Pandemic interrupts longtime Isle Royale wolf, moose study

Michigan

FILE – In this Feb. 28, 2019 file photo provided by the Ontario Ministry of Natural Resources and Forestry, the U.S. National Park Service and the National Parks of Lake Superior Foundation, a white wolf is released onto Isle Royale National Park in Michigan. One of the world’s longest-running wildlife field studies has fallen prey to the coronavirus pandemic. Superintendent Denice Swanke said Friday, Jan. 15, 2021 that this year’s mission has been scrapped to protect the scientists and support personnel from possible exposure to the virus. (Daniel Conjanu/The National Parks of Lake Superior Foundation via AP, File)

TRAVERSE CITY, Mich. (AP) — One of the world’s longest-running wildlife field studies has fallen prey to the coronavirus pandemic.

Since 1959, a research team has spent most of the winter observing the interplay between wolves and moose at Isle Royale National Park in Lake Superior.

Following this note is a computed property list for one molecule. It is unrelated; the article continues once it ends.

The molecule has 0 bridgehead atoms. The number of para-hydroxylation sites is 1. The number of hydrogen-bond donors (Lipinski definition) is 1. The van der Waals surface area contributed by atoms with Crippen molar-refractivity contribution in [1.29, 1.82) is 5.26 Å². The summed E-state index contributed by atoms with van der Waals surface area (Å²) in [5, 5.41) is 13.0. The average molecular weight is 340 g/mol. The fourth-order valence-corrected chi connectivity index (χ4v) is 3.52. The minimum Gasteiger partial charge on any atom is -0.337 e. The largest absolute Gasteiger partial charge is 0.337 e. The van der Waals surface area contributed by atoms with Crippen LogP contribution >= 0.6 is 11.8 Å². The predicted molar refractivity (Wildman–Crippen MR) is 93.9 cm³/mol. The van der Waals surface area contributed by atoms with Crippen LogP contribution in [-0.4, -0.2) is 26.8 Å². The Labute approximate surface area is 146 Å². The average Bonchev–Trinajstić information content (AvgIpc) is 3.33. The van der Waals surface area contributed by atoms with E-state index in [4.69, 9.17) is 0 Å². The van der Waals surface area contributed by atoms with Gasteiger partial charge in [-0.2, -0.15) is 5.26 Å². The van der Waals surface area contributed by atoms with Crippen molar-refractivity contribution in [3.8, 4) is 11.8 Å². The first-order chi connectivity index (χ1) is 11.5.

But Superintendent Denice Swanke said Friday that this year’s mission has been scrapped to protect the scientists and support personnel from possible exposure to the virus.

The remote park is closed from Nov. 1 to April 15 and the winter researchers use a single cabin, which wouldn’t allow for social distancing.

Scientists are trying to document how a mission to rebuild the wolf population that had declined in recent years is affecting the island ecosystem.

Latest Stories

Copyright 2021 Nexstar Inc. All rights reserved. This material may not be published, broadcast, rewritten, or redistributed.

Follow Us

SISU

Virtual tour of the Upper Peninsula